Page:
Trying to be Greener

Tried and tested ways of being more environmentally friendly.

Over the past 12 months I have used the extra time and challenges that lockdowns have provided to further explore my own impact on the environment and try out different ways to reduce my family’s environmental impact. Here I will share with you the good and bad, the extra personal benefits, the mistakes and the, “I wish I had always done this”!

Which issue to address?

The most difficult place to start is deciding which environmental issue you want to address. My example for this is actually a decision I made over three years ago – disposable or reusable nappies. The environmental impact of disposable nappies is large as they take a lot of space in landfill and are incredibly slow to degrade, their manufacture has high chemical inputs and there is the impact of their distribution, and of course single use plastic issues. But reusable cloth nappies are not without fault. Made to last, they do use high quality materials but many brands rely on plastics for the waterproof properties. Increased laundering not only uses electricity and a lot of water but also detergents have an impact and there is also drying to consider.

As our ancient washing machine died at the time we were making this decision we were able to replace it with a A++ energy rated machine that also uses minimal water (which we have discovered is not useful for washing nappies and so frequently they need an extra rinse!) but we felt it was one obstacle overcome, the second was the fact that we were already with a green energy supplier and users of eco detergents. We then researched materials that nappies were made from and were able to find a brand that was made from bamboo and recycled plastic. Drying has been a major issue for us as we would not consider a tumble dryer due to high energy use and so opted for outdoor and radiator drying and rapidly discovered that we needed more nappies than first thought as they took a long time to dry. Sadly we did have to dip into the emergency disposable supply more than we would have liked, to the point that we decided it would be better to buy more reusable nappies.

Another pitfall we fell into was disposable liners as we soon discovered that many readily available brands contained plastics and so the landfill and single use plastic issue was still there. I did try a very expensive organic plastic free brand but realised that they were just like kitchen roll! Therefore used kitchen roll for a while with success but when the first lockdown hit we could not get hold of it. After much googling I discovered fleece liners were a thing and so rather than buying new, I cut up an old blanket. These get washed with the nappies and work brilliantly and so I now feel incredibly guilty about all of those disposable liners I sent to landfill (flushing blocks the sewers). I have now made it to the other side of potty training and overall I do feel we made the right choice because at the end of the day the amount of plastic and landfill space we have saved has been incredible. This hit home when we went on our first family holiday – we had to use disposables due to no washing machine where we stayed and in just one week we produced two black bin liners of just nappy waste! At home we often only put out half a bag a week!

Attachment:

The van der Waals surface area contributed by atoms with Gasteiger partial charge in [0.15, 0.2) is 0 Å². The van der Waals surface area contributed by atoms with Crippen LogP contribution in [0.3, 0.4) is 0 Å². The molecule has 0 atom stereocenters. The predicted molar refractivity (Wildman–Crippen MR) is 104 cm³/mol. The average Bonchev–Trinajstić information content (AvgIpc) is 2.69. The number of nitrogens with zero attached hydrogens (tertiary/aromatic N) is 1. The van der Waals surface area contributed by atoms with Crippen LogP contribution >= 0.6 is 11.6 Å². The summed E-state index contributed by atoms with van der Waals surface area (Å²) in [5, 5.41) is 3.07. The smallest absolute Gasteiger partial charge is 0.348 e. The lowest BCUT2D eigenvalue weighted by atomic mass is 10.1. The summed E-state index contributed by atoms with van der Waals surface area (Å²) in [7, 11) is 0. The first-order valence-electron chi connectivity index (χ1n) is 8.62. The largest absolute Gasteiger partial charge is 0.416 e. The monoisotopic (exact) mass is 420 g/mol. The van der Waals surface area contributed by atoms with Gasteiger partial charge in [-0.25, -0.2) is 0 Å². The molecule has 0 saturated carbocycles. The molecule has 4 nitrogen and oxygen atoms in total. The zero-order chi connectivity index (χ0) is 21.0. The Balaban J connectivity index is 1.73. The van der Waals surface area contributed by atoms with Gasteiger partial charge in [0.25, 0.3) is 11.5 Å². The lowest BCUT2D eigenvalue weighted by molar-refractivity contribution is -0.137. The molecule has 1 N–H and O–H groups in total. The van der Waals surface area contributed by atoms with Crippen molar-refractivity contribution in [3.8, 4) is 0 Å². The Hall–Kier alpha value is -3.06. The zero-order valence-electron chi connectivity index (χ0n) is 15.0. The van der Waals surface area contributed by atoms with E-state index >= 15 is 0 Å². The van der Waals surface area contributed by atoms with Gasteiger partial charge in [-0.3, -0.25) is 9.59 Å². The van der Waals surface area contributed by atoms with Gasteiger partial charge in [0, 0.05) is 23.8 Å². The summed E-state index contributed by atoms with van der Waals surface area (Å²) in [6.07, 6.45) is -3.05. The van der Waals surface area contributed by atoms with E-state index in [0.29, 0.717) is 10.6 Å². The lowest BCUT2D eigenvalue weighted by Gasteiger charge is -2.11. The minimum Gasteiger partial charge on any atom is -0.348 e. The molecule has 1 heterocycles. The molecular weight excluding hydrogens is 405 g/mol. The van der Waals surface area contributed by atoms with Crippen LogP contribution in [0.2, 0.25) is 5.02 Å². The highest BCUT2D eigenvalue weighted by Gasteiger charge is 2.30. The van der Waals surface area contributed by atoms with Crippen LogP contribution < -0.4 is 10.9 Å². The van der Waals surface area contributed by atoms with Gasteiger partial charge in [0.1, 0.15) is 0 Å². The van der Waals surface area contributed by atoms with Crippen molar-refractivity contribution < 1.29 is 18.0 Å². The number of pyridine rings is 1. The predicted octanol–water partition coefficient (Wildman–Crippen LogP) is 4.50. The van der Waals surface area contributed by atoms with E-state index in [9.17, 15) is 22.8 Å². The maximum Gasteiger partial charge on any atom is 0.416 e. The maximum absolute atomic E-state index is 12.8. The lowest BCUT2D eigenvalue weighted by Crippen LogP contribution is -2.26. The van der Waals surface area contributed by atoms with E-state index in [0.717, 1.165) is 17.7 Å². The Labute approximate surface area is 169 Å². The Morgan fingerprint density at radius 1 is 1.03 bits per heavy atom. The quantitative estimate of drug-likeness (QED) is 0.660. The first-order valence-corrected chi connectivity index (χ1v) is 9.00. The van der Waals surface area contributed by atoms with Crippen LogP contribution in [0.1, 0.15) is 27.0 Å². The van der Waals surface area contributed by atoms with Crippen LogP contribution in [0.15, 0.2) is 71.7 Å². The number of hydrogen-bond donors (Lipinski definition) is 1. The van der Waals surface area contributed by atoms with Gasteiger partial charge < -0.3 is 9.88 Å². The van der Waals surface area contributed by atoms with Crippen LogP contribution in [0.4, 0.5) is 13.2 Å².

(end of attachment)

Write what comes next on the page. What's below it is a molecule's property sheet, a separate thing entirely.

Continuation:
You may be wondering what will happen to all these nappies; they do have another baby to go through and then I have a large collection of items that will not degrade in my children’s lifetimes and so I will either gift them to someone else as an act of eco-evangelism or I have found a charity that will send them to families in developing countries to use. The bottom line is that everything we do has an impact on the environment; it is a case of deciding which impact you want to address and trying to think of ways of doing things that will have the least impact.

Cloth Nappies Jo Hands
Grow your own

We have always exuded the virtues of gardening for the benefit of nature as your garden can provide a vital heaven for wildlife as well as the positive impacts it can have on your own physical and mental wellbeing. See the feature cards below for lots of wildlife gardening tips. But there is also an extra eco-side to growing your own! The first factor that comes to mind is practically zero food miles, then the fact that all plants absorb carbon dioxide so the more plants there are, the more carbon dioxide is removed from the atmosphere but you can also control your plot and choose to avoid weed killers, pesticides and slug pellets.